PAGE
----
The Best Movie of 2023 Is Now on Hulu: ‘All of Us Strangers’

This week:Madonna fell down, and it sent me down a spiral.The best movie of last year is now streaming.Are you watching Real Housewives of Miami?!Casting that made applaud.A trailer that made me cheer.Get Ready to CryAward seasons are strange. There are movies that are nominated for everything, then swiftly forgotten once the last trophy is

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This week:

Get Ready to Cry

Award seasons are strange. There are movies that are nominated for everything, then swiftly forgotten once the last trophy is handed out. In three months, will any of us remember that Maestro exists? (A fun game to play at the end of each award season is to try to name the actors who actually won the awards the previous year without Googling.)

Then there are the movies that spent the season championed by a contingent of cinema fans and awards enthusiasts who cheered for them, begged for voters to pay attention to them, and just plain wouldn’t shut up about them. Oscar nomination morning is a deflating experience when, despite the films’ worthiness and the passion of their fans, they’re passed over for the typical Academy-friendly fare that was rubber-stamped at every precursor award show.

The thing is: These are the movies that last. Because they’re so good—so special—that the word of mouth never ends. People discover them when they hit streaming. They’re revisited, sometimes often, whereas the litany of snoozy biopics that did get awards attention essentially disappear. (On Mar. 11, Nyad swims off into the abyss, never to be heard from again.)

There are a few titles that I predict this will be true for from the 2023 award season. I’ve already noticed in my social circles that people are starting to check out—and then rave about—Are You There, God? It’s Me, Margaret. The movie that the most people in my life have watched and wanted to talk with me about is Theater Camp. And then there is the film that I, personally, feel is the best movie of 2023, a gem that I think a lot of people are going to be talking (and crying about) in the coming months: All of Us Strangers.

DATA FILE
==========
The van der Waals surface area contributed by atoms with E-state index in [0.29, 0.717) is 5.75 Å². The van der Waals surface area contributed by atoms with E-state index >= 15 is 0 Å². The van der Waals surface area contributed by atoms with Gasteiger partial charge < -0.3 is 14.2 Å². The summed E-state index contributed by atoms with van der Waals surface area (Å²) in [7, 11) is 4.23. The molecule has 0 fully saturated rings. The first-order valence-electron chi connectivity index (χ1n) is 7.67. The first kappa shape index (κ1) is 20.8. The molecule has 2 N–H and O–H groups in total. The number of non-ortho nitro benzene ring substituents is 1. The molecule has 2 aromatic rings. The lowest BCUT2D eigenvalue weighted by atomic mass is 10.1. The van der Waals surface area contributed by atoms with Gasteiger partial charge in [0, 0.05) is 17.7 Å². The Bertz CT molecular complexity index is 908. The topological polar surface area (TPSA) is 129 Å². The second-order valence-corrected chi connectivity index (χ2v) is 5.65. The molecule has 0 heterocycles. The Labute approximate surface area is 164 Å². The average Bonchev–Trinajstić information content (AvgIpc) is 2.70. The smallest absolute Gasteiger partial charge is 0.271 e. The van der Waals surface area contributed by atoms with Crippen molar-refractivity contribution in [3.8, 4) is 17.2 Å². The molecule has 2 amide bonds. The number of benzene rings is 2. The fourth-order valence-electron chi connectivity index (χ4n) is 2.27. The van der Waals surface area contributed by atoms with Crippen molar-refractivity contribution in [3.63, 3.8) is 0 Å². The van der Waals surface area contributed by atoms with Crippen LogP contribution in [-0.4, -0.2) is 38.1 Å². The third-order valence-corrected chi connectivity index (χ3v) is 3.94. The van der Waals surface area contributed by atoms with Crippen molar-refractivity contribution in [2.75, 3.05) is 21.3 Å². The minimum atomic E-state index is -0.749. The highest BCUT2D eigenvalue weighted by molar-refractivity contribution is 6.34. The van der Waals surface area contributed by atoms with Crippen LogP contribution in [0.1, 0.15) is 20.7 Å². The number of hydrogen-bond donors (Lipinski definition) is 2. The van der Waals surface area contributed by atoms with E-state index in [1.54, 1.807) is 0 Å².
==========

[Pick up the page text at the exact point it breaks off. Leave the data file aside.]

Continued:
The poignant, haunting romance, written and directed by Andrew Haigh, is available to stream on Hulu as of this weekend. I can’t recommend enough that you go to the store, pick up a jumbo-sized box of tissues, and then return home to watch the movie.

Andrew Scott plays Adam, a lonely writer living in a near-empty skyrise in London who is working on a screenplay about his childhood. After a fire drill one night, he meets Harry (Paul Mescal), who seems to be the only other person living in the building. Despite Adam’s early resistance, they spark a connection, which develops into a passionate romance that cracks Adam open emotionally, seemingly for the first time in a long time.

He travels to the house he grew up in to reconnect with his parents (Claire Foy and Jamie Bell), but there’s a strange twist: His parents died in a car crash 30 years before. How is it possible that they can see each other? None of them are sure, but they seize the opportunity to get to know each other again, this time with Adam as a grown, successful, gay man.

The relationship with Harry dovetails with the interactions with his parents’ ghosts, allowing Adam to heal old wounds and come into himself in ways that his past pain had stalled. The process is as gorgeous as it is heartbreaking, creating a viscerally cathartic viewing experience; just as Adam’s feelings are finally unleashed, so are yours. At least that’s what the Kleenexes that are suddenly soaked suggest.

Haigh is no stranger to this kind of film, one that was small, cut championed at its release, but which would eventually capture more and more attention—and be truly cherished—as years pass. His 2011 romance Weekend is a foundational film for LGBTQ+ millennials, especially, while his once polarizing HBO series Looking is, 10 years after its premiere, experiencing a cultural reexamination. All of Us Strangers doesn’t need to be reconsidered—it’s already beloved—but expect its impact to only continue to grow as more people get to watch it. (Which, again, you can do right now on Hulu!)